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Eddie Murphy’s homophobic past: Have we forgiven him for the jokes — or simply forgotten?

Eddie Murphy’s homophobic past: Have we forgiven him for the jokes — or simply forgotten?

On the eve of Nov. 23, PBS aired Eddie Murphy: The Kennedy Center Mark Twain Prize, which showed the awards ceremony for the annual Mark Twain Prize For American Humor.

As this year’s honoree, Murphy was invited to sit in a box seat while a who’s who of comedic talent took to the stage with their favorite stories about the star. They gushed, they praised, and occasionally they poked fun at Murphy, who seemed to take it all in stride.

The Mark Twain Prize is high praise for any comedian, but America’s love for Mr. Murphy runs deep, after decades of iconic movies (like Beverly Hills Cop, Coming To America and the Shrek series) have won fans of his wacky.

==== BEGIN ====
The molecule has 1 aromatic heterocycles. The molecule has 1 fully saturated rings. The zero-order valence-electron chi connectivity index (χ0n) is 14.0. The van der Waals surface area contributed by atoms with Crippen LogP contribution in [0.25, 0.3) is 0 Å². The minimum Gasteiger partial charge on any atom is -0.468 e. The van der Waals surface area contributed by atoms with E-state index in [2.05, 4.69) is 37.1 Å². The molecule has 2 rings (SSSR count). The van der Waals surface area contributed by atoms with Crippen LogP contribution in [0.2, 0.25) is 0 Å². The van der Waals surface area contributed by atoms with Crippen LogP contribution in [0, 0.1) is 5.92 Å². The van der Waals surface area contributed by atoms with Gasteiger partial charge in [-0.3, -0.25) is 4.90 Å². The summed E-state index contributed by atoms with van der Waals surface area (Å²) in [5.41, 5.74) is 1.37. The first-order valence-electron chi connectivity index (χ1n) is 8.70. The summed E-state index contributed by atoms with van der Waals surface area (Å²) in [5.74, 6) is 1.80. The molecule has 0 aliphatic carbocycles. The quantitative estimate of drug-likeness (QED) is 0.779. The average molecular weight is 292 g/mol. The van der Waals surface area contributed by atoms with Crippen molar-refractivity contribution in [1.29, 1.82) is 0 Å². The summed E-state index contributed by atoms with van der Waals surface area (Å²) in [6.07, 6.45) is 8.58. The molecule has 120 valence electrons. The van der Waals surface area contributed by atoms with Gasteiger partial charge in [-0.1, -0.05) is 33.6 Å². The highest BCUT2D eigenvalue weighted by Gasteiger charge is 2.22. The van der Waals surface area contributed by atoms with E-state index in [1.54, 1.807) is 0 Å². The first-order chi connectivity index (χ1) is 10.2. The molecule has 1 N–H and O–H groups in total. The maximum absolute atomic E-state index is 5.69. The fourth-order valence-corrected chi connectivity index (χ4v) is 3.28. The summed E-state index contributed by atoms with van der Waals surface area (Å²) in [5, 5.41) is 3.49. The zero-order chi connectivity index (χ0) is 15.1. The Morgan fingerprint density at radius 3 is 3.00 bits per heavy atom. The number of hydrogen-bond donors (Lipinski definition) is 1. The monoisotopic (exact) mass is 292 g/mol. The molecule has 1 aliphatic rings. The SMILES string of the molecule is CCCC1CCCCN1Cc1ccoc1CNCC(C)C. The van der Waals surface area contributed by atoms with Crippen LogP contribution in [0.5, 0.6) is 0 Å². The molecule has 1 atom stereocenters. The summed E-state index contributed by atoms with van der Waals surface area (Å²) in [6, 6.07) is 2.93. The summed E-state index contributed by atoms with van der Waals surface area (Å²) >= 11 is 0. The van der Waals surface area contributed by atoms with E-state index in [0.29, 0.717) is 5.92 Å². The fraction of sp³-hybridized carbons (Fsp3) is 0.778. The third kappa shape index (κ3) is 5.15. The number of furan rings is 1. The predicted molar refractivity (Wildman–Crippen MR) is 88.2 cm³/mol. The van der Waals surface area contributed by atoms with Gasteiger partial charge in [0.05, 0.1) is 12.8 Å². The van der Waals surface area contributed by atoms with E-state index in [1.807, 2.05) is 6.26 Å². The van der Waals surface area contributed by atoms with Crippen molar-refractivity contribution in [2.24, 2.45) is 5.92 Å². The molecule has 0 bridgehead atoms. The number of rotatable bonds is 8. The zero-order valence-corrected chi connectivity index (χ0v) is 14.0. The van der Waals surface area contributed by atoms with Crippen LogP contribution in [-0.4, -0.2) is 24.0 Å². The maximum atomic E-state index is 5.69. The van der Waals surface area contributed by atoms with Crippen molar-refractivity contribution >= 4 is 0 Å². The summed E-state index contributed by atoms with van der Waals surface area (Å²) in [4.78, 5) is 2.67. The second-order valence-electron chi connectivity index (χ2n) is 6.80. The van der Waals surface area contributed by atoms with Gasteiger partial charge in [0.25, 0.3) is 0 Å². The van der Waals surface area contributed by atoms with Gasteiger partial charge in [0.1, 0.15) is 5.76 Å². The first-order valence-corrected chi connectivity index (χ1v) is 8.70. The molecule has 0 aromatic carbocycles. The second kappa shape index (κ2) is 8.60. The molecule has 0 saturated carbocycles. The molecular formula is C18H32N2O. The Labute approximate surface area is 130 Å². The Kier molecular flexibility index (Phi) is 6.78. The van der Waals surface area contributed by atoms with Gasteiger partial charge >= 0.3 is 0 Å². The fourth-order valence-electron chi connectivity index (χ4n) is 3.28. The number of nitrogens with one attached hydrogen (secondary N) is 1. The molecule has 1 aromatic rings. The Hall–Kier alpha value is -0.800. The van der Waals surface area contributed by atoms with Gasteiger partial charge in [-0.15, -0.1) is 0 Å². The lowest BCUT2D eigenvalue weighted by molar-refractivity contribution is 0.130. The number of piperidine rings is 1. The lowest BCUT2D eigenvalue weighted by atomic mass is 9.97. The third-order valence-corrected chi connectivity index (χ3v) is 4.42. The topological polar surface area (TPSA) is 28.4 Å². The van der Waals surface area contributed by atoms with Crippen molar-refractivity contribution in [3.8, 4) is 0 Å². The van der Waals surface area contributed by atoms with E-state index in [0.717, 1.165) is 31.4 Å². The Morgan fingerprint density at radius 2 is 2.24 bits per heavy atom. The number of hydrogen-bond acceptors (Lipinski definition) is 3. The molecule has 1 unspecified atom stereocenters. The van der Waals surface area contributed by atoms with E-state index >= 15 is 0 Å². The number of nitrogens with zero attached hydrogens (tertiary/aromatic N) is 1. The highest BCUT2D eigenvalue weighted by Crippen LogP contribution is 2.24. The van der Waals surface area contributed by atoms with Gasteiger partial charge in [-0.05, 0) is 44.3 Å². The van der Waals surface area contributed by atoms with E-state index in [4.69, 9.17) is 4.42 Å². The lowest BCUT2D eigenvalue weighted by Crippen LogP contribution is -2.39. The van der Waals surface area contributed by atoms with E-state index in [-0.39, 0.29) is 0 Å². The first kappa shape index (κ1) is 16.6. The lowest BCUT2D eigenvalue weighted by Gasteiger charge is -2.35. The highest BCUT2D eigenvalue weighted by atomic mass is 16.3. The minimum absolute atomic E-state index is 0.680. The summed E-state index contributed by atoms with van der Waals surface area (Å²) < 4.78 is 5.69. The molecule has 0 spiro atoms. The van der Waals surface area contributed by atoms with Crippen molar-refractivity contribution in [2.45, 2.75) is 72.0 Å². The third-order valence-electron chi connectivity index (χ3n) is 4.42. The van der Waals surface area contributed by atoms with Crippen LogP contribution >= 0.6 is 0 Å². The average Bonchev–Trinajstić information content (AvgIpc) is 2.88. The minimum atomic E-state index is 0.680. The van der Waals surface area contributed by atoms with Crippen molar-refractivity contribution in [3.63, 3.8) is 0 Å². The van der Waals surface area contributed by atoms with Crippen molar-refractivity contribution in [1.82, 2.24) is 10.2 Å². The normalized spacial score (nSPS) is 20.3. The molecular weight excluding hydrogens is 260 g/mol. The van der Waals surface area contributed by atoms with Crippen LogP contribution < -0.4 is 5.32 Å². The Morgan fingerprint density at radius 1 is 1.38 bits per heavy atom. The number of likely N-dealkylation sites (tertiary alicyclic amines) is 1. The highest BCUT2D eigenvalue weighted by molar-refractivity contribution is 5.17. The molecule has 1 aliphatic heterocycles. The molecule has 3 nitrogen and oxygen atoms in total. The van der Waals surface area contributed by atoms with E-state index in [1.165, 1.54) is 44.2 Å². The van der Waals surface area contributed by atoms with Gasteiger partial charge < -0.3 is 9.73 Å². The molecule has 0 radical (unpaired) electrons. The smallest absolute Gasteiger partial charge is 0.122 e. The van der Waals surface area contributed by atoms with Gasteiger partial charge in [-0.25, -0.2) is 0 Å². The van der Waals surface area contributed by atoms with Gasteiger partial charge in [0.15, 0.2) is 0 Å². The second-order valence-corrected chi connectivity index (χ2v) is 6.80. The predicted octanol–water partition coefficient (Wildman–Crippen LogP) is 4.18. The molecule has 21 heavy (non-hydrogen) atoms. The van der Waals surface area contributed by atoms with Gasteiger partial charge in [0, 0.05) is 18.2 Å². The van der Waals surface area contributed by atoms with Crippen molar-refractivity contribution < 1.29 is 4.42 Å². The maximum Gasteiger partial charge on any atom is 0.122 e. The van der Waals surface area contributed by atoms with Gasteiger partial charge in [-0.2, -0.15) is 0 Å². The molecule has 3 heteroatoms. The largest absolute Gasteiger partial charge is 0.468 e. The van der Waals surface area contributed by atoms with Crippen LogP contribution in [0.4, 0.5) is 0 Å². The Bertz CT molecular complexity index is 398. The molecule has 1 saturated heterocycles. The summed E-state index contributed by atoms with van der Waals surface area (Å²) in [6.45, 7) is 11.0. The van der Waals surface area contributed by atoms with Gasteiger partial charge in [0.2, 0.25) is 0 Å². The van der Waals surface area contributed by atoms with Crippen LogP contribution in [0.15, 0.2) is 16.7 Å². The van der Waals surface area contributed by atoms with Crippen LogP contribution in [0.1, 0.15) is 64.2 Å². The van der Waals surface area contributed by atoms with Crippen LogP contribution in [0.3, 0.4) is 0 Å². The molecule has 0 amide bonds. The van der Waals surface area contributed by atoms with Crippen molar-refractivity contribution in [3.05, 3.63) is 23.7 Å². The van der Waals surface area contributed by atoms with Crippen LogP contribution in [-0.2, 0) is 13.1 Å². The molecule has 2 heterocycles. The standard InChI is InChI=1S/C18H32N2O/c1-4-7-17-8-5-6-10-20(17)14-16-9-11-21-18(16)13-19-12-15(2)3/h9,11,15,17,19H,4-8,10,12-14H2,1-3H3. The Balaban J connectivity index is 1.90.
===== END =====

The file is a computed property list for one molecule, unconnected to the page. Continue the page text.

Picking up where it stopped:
But before all his family-friendly success, there was a different Eddie Murphy: a comedian who was most famous for being shocking, rude, and blatantly homophobic.

Clips of Murphy bouncing around the stage shouting about “faggots” are all over the internet, but his most famous antigay tirade came from his performance in his comedy special Delirious. Here’s some of the more salacious bits:

Any comedian who has ever gotten a laugh has, at some point, made jokes at the expense of one subculture or another, whether it be based on race or social customs or gender or any other defining label. If the joke is funny, it’s funny, even if it is about you.

But Murphy used gay men in particular, for years, to bolster his career with ridicule that crossed far past just the tiresome standards of political correctness. There’s also the issue that some of those jokes simply aren’t funny.

Murphy has since apologized, and it all happened a long time ago. But Paula Deen admitted to using racial slurs at home and at work and she was kicked off The Food Network in a storm of public fury. Murphy simply issued an apology, and he is the voice of animated characters in children’s movies.

So it raises the question: in a culture like America, which is so quick to label people as public enemies and subject them to scorn, has the LGBT community forgiven Murphy? Or is it easier just to forget the entire chapter ever happened?

h/t: Queerty

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